13 May 2021 | See disclaimer

How much do Australians know about fatigued driving? We’ve gathered all the important statistics on road safety, as well as our own survey data, to determine just how dangerous fatigued driving is.

Quick stats

  • 20% of Australians drive feeling tired at least once a week
  • Fatigue contributes to 20-30% of all deaths and severe injuries on the road
  • 28% of Australians have admitted to experiencing a microsleep episode while driving

We all know that driving while sleepy can be dangerous. But as something that affects us all, how aware are Australians of the risks it can carry? And compared to other dangerous driving behaviours, how much of a threat is fatigued driving?

To help understand the facts on fatigue, we have compiled first-hand research with industry data, to bring you:

What counts as 'fatigued driving'?

‘Fatigue’ simply refers to your tiredness. This doesn’t necessarily mean you’re falling asleep at the wheel – ‘fatigued driving’ begins when you’re simply not able to concentrate to your normal ability.

There are plenty of causes for driver fatigue, including:

  • Lack of quality sleep – Even if your sleep schedule is okay, certain medical conditions can prevent you from getting value out of your sleep.
  • A lot of time spent driving – Concentrating on the road for extended periods can significantly sap your mental stamina, causing fatigue.
  • Lack of stimulation – Believe it or not, highway driving (or driving on long stretches of straight road) can increase your rate of fatigue.
  • Your work/social schedule – A drive that might seem easy most days could be dangerous if you’re overworked, or drained from social events.

What is 'microsleeping'?

According to the NSW Government, ‘microsleeping’ is when your body experiences short periods of unconsciousness. While this might seem unusual, it’s actually one of the first stages of falling asleep, and is incredibly common. Most of the time, people won’t know or remember that they briefly fell asleep.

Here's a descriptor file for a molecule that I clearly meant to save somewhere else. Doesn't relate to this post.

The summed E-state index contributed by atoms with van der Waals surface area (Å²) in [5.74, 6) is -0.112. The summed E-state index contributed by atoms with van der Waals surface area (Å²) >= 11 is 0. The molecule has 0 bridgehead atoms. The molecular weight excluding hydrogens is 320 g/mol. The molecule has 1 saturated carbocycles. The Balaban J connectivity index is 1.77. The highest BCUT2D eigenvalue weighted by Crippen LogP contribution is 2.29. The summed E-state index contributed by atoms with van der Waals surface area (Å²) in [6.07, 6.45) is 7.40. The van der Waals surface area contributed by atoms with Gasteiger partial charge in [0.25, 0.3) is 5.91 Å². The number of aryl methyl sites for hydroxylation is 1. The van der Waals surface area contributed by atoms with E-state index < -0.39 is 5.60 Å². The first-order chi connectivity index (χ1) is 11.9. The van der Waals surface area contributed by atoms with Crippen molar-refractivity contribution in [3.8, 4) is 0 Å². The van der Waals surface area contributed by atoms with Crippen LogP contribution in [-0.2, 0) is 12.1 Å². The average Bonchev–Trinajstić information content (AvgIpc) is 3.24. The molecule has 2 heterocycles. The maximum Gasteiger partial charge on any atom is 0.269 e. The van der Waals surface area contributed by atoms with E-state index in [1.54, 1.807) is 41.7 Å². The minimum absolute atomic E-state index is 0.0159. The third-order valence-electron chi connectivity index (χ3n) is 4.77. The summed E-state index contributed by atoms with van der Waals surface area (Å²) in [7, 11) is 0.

Professor Leon Lack at the Flinders University of South Australia says you can spot microsleeping almost every day:

“Someone could be clinically asleep, in a light sleep, and you could ask them ‘Are you asleep?’ and they’ll answer you ‘No, I’m awake’ but if you ask them to tell you what was just on the radio or TV in the background, they won’t be able to tell you.”

The risks of driving while fatigued

It’s quite well-known that driving while fatigued can be dangerous. In fact, being awake for around 17 hours has the same sort of effect on your driving as a blood alcohol level of 0.05. But this doesn’t necessarily show how it affects your ability to drive.

Your reaction time decreases

When tested in experimental conditions, young male drivers’ reaction times were nearly doubled when they were very tired (Corfitsen, 1995).

Your performance is impaired

The accuracy and quality of your driving decreases significantly when driving under fatigued conditions.

Your speed can vary

As you lose focus, the speed of your car can vary wildly, from significantly under the speed limit to dangerously over.

Your lane control will suffer

With less awareness of your speed and decreased reaction times, it’s easy for your vehicle to slip out of its lane.